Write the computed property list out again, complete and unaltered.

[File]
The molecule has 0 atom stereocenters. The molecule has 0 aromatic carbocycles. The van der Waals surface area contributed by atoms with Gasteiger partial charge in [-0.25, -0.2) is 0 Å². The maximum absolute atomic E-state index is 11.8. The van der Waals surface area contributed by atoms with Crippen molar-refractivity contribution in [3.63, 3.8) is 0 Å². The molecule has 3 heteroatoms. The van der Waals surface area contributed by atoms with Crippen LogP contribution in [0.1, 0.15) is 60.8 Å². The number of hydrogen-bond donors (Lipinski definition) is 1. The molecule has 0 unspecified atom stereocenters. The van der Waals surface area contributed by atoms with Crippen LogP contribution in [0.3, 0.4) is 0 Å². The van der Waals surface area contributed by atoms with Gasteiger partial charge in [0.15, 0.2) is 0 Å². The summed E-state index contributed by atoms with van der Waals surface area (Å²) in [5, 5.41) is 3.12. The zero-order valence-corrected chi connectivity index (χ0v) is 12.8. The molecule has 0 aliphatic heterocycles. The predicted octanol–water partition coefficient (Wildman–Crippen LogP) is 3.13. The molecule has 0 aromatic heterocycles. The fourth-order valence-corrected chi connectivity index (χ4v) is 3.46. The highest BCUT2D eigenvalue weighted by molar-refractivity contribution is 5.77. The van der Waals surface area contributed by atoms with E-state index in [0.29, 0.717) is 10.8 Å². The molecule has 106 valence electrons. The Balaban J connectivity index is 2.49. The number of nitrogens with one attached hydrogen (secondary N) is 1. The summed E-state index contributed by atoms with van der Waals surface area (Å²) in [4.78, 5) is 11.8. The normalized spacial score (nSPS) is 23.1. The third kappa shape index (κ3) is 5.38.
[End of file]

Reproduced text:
The molecule has 0 atom stereocenters. The molecule has 0 aromatic carbocycles. The van der Waals surface area contributed by atoms with Gasteiger partial charge in [-0.25, -0.2) is 0 Å². The maximum absolute atomic E-state index is 11.8. The van der Waals surface area contributed by atoms with Crippen molar-refractivity contribution in [3.63, 3.8) is 0 Å². The molecule has 3 heteroatoms. The van der Waals surface area contributed by atoms with Crippen LogP contribution in [0.1, 0.15) is 60.8 Å². The number of hydrogen-bond donors (Lipinski definition) is 1. The molecule has 0 unspecified atom stereocenters. The van der Waals surface area contributed by atoms with Crippen LogP contribution in [0.3, 0.4) is 0 Å². The van der Waals surface area contributed by atoms with Gasteiger partial charge in [0.15, 0.2) is 0 Å². The summed E-state index contributed by atoms with van der Waals surface area (Å²) in [5, 5.41) is 3.12. The zero-order valence-corrected chi connectivity index (χ0v) is 12.8. The molecule has 0 aliphatic heterocycles. The predicted octanol–water partition coefficient (Wildman–Crippen LogP) is 3.13. The molecule has 0 aromatic heterocycles. The fourth-order valence-corrected chi connectivity index (χ4v) is 3.46. The highest BCUT2D eigenvalue weighted by molar-refractivity contribution is 5.77. The van der Waals surface area contributed by atoms with E-state index in [0.29, 0.717) is 10.8 Å². The molecule has 106 valence electrons. The Balaban J connectivity index is 2.49. The number of nitrogens with one attached hydrogen (secondary N) is 1. The summed E-state index contributed by atoms with van der Waals surface area (Å²) in [4.78, 5) is 11.8. The normalized spacial score (nSPS) is 23.1. The third kappa shape index (κ3) is 5.38.